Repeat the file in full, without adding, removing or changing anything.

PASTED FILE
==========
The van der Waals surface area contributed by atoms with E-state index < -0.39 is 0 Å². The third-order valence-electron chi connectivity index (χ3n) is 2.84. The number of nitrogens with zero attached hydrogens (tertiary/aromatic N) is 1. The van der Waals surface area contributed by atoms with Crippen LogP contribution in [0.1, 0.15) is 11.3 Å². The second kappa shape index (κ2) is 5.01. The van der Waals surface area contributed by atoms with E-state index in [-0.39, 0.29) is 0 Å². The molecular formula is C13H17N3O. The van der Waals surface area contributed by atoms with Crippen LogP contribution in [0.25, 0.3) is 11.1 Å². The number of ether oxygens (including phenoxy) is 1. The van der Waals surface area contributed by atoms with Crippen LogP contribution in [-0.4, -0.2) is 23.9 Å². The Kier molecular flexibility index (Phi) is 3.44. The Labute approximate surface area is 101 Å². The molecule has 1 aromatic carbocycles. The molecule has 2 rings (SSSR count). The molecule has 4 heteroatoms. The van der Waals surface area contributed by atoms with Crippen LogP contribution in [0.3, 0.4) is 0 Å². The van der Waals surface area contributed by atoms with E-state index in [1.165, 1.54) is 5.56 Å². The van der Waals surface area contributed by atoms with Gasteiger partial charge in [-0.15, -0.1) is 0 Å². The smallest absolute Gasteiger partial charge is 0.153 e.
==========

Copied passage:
The van der Waals surface area contributed by atoms with E-state index < -0.39 is 0 Å². The third-order valence-electron chi connectivity index (χ3n) is 2.84. The number of nitrogens with zero attached hydrogens (tertiary/aromatic N) is 1. The van der Waals surface area contributed by atoms with Crippen LogP contribution in [0.1, 0.15) is 11.3 Å². The second kappa shape index (κ2) is 5.01. The van der Waals surface area contributed by atoms with E-state index in [-0.39, 0.29) is 0 Å². The molecular formula is C13H17N3O. The van der Waals surface area contributed by atoms with Crippen LogP contribution in [0.25, 0.3) is 11.1 Å². The number of ether oxygens (including phenoxy) is 1. The van der Waals surface area contributed by atoms with Crippen LogP contribution in [-0.4, -0.2) is 23.9 Å². The Kier molecular flexibility index (Phi) is 3.44. The Labute approximate surface area is 101 Å². The molecule has 1 aromatic carbocycles. The molecule has 2 rings (SSSR count). The molecule has 4 heteroatoms. The van der Waals surface area contributed by atoms with Crippen LogP contribution in [0.3, 0.4) is 0 Å². The van der Waals surface area contributed by atoms with E-state index in [1.165, 1.54) is 5.56 Å². The van der Waals surface area contributed by atoms with Gasteiger partial charge in [-0.15, -0.1) is 0 Å². The smallest absolute Gasteiger partial charge is 0.153 e.